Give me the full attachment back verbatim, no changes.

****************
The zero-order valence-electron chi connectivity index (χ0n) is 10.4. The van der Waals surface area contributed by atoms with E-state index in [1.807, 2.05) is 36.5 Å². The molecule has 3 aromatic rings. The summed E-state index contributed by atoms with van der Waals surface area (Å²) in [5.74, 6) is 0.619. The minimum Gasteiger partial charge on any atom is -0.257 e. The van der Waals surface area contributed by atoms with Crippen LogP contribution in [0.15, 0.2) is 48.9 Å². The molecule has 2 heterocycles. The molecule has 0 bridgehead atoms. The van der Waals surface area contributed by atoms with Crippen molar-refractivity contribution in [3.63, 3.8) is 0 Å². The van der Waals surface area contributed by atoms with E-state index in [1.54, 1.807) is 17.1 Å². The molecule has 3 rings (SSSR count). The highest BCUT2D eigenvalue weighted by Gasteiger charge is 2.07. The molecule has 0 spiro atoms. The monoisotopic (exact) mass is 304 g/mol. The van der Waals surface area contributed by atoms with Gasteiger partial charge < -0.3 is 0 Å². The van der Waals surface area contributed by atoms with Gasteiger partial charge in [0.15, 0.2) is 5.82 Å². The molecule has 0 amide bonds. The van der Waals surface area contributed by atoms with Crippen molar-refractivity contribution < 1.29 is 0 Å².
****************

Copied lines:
The zero-order valence-electron chi connectivity index (χ0n) is 10.4. The van der Waals surface area contributed by atoms with E-state index in [1.807, 2.05) is 36.5 Å². The molecule has 3 aromatic rings. The summed E-state index contributed by atoms with van der Waals surface area (Å²) in [5.74, 6) is 0.619. The minimum Gasteiger partial charge on any atom is -0.257 e. The van der Waals surface area contributed by atoms with Crippen LogP contribution in [0.15, 0.2) is 48.9 Å². The molecule has 2 heterocycles. The molecule has 0 bridgehead atoms. The van der Waals surface area contributed by atoms with Crippen molar-refractivity contribution in [3.63, 3.8) is 0 Å². The van der Waals surface area contributed by atoms with E-state index in [1.54, 1.807) is 17.1 Å². The molecule has 3 rings (SSSR count). The highest BCUT2D eigenvalue weighted by Gasteiger charge is 2.07. The molecule has 0 spiro atoms. The monoisotopic (exact) mass is 304 g/mol. The van der Waals surface area contributed by atoms with Gasteiger partial charge < -0.3 is 0 Å². The van der Waals surface area contributed by atoms with Gasteiger partial charge in [0.15, 0.2) is 5.82 Å². The molecule has 0 amide bonds. The van der Waals surface area contributed by atoms with Crippen molar-refractivity contribution < 1.29 is 0 Å².